Does your kiddo have leftover plastic eggs from last Easter? Use them for a Fall craft to make acorns!
Last Easter, I made these Crochet Chain Easter Eggs. When I covered half of the egg, they looked like acorns! So I filed away the idea for Fall.
Supplies (Disclosure: This list contains affiliate links to highly recommended products that I use regularly (I’ve been using some for YEARS!), provided for your convenience and at no cost to you. I will receive a commission if you purchase the product(s) through my link.)
- Plastic Easter eggs
- DecoArt Chalky Finish Paint and Creme Wax
- Paint brush
- Tapestry needle
- Thin twine, such as hemp cord or baker’s twine
- Crochet hook, size “I”
- Hot glue gun and glue sticks
- Additional twine, ribbon, or twill tape
- Picture frame
- Optional: fabric or paper
There will be a few tiny little differences between the Easter Egg tutorial and this Acorn tutorial. First, we want to pierce a hole at the top of the small half of the egg to add a string for hanging. I used an awl.
Then, paint the lower half of the egg. I used gray chalk paint for all of my acorns, but you could use all different colors if you like. It took about three coats. If the paint doesn’t take, just wipe it off with a damp towel, dry it well, and start over again. You can also sand the surface a little bit. Allow to dry between coats, and apply creme wax to protect it.
Thread thin twine through the hole with a tapestry needle, folding the thread in half so you have two strands. Tie a knot on the inside of the egg and pull the needle so the knot is up against the top of the egg.
Then, cut off the needle, and tie a knot at the top.
Crochet a long chain, about three feet. Unlike in the Easter egg tutorial, we’re only going to cover the top (small) half of the egg. I did four colors for my seven eggs. However, do not cut your yarn. Leave the loop open in case you need to add more stitches, which you can do while the chain is glued to the egg.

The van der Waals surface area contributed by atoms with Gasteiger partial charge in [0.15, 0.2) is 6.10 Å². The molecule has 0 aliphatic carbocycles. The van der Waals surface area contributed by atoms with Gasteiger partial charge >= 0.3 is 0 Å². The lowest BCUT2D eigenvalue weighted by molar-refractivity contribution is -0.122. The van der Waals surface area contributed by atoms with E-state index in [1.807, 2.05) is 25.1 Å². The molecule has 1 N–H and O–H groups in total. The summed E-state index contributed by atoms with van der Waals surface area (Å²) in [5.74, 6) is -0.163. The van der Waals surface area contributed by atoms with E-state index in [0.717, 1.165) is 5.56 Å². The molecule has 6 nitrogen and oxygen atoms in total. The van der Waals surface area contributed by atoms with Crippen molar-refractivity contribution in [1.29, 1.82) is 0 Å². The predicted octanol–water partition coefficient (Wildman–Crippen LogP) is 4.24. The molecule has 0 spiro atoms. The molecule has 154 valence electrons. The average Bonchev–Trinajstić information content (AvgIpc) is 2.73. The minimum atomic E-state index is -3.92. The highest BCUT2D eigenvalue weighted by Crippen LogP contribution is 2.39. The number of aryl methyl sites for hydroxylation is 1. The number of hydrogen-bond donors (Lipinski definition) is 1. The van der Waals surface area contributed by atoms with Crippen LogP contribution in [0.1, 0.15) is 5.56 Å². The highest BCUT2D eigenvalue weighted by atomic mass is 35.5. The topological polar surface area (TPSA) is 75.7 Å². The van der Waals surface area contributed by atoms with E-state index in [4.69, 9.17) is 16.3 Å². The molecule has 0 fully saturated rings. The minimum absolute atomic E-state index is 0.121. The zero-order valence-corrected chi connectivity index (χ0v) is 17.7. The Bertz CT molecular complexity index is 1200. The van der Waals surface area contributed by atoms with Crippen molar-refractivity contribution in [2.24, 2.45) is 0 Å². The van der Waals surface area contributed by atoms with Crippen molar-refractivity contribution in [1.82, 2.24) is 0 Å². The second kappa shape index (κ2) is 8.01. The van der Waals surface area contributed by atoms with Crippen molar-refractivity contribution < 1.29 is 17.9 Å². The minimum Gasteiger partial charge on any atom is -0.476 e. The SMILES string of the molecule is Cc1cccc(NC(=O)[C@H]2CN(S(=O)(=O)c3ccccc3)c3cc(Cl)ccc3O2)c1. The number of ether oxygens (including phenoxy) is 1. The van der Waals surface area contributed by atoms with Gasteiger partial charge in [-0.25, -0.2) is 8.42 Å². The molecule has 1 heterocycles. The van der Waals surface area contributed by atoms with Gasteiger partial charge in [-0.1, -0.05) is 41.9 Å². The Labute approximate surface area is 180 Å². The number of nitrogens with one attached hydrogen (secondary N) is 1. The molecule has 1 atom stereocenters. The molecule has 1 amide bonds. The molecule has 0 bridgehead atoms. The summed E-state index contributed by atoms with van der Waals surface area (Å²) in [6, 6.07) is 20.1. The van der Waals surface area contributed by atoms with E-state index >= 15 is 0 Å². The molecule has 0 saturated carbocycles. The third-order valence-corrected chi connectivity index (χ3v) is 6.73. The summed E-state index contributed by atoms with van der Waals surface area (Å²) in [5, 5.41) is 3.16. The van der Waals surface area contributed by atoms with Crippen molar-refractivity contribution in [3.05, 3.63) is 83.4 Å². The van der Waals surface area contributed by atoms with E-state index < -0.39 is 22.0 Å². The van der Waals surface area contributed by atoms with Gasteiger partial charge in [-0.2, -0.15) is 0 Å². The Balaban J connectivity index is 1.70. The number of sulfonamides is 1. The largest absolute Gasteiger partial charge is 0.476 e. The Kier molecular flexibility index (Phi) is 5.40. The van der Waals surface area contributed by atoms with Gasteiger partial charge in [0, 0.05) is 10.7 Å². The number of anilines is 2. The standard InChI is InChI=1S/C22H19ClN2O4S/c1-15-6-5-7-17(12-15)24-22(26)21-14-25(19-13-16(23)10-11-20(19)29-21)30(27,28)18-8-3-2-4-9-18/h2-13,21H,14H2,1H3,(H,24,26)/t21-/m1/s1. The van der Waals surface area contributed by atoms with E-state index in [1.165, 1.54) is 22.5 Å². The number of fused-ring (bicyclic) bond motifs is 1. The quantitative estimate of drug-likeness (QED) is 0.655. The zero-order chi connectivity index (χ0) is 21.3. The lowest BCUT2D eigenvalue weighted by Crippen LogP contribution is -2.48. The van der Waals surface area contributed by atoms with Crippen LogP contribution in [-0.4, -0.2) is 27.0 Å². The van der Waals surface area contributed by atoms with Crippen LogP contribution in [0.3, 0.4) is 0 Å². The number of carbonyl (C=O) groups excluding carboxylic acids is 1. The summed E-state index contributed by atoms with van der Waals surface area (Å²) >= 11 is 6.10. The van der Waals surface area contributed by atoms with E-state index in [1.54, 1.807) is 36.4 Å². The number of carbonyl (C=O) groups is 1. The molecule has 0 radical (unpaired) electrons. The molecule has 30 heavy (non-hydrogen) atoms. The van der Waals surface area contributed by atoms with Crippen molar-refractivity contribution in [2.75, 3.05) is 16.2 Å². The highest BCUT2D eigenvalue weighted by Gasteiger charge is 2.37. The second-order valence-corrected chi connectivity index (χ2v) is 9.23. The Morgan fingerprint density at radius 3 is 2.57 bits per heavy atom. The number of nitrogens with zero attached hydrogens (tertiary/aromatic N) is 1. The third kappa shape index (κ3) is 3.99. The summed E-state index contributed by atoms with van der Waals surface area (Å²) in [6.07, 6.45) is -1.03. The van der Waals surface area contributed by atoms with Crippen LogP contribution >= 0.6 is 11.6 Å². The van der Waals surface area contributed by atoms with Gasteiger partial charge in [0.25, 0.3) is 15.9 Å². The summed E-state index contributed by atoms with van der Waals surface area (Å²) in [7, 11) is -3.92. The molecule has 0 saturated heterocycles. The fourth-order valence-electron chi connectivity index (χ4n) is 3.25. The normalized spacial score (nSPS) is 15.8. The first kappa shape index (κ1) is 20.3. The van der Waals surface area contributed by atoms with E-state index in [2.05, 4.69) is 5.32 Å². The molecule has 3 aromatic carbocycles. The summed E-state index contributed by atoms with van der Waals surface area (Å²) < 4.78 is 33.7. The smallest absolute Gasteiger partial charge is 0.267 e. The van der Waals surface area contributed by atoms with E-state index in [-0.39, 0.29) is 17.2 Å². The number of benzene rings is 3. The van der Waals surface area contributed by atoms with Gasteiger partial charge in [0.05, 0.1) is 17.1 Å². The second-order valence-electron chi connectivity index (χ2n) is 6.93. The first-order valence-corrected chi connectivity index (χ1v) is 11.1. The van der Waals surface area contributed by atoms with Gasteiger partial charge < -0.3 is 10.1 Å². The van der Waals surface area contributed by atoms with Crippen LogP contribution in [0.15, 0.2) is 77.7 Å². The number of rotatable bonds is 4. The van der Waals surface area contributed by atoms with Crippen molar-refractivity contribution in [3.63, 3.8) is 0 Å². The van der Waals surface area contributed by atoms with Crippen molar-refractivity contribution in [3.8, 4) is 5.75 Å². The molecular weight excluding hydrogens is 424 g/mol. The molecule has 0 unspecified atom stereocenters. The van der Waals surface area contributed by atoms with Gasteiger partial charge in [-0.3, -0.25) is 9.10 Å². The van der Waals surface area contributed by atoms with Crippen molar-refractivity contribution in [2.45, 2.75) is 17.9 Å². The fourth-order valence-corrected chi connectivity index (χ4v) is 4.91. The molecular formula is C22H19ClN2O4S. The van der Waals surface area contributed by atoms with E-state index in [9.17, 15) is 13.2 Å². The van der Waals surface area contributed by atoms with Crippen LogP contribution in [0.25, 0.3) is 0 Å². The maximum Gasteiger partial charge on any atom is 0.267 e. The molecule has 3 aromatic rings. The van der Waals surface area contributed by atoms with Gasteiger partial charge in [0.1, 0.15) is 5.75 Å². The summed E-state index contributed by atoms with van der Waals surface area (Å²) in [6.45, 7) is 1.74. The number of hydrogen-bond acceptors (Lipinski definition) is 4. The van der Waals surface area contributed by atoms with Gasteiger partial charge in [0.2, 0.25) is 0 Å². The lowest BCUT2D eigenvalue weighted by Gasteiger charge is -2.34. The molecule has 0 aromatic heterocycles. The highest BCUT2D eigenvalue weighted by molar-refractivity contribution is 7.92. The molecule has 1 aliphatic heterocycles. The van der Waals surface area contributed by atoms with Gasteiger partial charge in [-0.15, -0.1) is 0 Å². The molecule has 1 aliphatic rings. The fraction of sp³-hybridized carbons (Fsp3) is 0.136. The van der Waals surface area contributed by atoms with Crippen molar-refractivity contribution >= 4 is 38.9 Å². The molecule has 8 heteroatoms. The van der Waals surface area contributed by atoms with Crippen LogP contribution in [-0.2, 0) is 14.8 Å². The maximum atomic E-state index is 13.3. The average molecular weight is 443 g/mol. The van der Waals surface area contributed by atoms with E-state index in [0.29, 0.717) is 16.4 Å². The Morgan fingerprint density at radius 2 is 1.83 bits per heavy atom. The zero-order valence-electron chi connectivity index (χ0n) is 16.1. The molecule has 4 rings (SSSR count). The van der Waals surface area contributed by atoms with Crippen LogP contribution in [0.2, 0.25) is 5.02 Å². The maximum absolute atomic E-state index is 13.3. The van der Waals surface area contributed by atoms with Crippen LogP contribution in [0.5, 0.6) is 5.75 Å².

Start gluing at the top of the small half, going around the twine. Keep going until you pass the seam of the egg, then do about two more rows after that.
If necessary, add more stitches, or if you have too many, just pull on your yarn to take away stitches. Then, trim off the yarn, leaving about a 2 inch tail, pull it through the loop, and pull to tighten. Trim off the yarn, and glue the end down.
You can make one acorn or several, and there are lots of ways to display them. I’m going to make mine into a cluster and display them in a frame. I threaded on one of the acorns onto some twine and put that one in the center. I tied a knot to secure it. Then, I did the same with the other acorns, spacing them out between 1 and 2 inches.
I was going through my fabric stash to look for a piece of canvas or burlap to use when I came across this linen towel. I loved how the dark background looked, but I didn’t want to cut up the towel!
So I mixed two colors of chalk paint, cut a piece of canvas fabric into an oval, and painted the fabric. Then I painted a red stripe (I freehanded it but I should have used painter’s tape! Next time!). Then I glued the fabric onto the backing that came with the frame and popped it back in.
I hung my cluster of acorns in front of the frame, securing the twine between the backing and the frame. It was at this point that I switched to some light colored twill ribbon instead of the jute twine I had used to tie my acorns together. I also added a bow at the top and attached a ribbon to the hanging hardware that came with the frame. I should have painted the stripe a little bit to the left! Oh well. All done.
Who knew that Easter Eggs could become Fall decor? That was fun. Will make more to hang individually around the house, or as a garland along the mantle.
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